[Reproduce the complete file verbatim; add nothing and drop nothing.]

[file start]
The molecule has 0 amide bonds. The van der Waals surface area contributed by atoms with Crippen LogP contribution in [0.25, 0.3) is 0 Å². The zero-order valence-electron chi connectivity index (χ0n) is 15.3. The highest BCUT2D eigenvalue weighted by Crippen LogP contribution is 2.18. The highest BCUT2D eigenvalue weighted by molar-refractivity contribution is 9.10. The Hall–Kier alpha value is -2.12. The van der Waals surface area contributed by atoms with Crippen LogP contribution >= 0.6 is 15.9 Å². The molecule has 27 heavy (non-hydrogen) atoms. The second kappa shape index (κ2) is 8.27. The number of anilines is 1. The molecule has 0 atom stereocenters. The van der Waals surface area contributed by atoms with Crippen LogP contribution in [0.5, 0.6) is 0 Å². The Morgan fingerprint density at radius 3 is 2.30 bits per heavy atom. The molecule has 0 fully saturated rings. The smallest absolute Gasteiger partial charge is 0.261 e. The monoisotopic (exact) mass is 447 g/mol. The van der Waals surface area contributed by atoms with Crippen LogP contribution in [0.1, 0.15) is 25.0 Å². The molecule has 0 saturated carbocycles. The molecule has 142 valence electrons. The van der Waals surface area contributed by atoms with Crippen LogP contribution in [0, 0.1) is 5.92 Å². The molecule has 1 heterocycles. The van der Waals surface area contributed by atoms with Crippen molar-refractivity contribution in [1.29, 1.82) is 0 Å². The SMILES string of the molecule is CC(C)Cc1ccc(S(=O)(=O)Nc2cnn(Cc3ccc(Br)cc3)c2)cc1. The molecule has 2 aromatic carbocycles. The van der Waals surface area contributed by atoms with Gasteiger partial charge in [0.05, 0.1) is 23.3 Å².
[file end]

The molecule has 0 amide bonds. The van der Waals surface area contributed by atoms with Crippen LogP contribution in [0.25, 0.3) is 0 Å². The zero-order valence-electron chi connectivity index (χ0n) is 15.3. The highest BCUT2D eigenvalue weighted by Crippen LogP contribution is 2.18. The highest BCUT2D eigenvalue weighted by molar-refractivity contribution is 9.10. The Hall–Kier alpha value is -2.12. The van der Waals surface area contributed by atoms with Crippen LogP contribution >= 0.6 is 15.9 Å². The molecule has 27 heavy (non-hydrogen) atoms. The second kappa shape index (κ2) is 8.27. The number of anilines is 1. The molecule has 0 atom stereocenters. The van der Waals surface area contributed by atoms with Crippen LogP contribution in [0.5, 0.6) is 0 Å². The Morgan fingerprint density at radius 3 is 2.30 bits per heavy atom. The molecule has 0 fully saturated rings. The smallest absolute Gasteiger partial charge is 0.261 e. The monoisotopic (exact) mass is 447 g/mol. The van der Waals surface area contributed by atoms with Crippen LogP contribution in [0.1, 0.15) is 25.0 Å². The molecule has 0 saturated carbocycles. The molecule has 142 valence electrons. The van der Waals surface area contributed by atoms with Crippen LogP contribution in [0, 0.1) is 5.92 Å². The molecule has 1 heterocycles. The van der Waals surface area contributed by atoms with Crippen molar-refractivity contribution in [1.29, 1.82) is 0 Å². The SMILES string of the molecule is CC(C)Cc1ccc(S(=O)(=O)Nc2cnn(Cc3ccc(Br)cc3)c2)cc1. The molecule has 2 aromatic carbocycles. The van der Waals surface area contributed by atoms with Gasteiger partial charge in [0.05, 0.1) is 23.3 Å².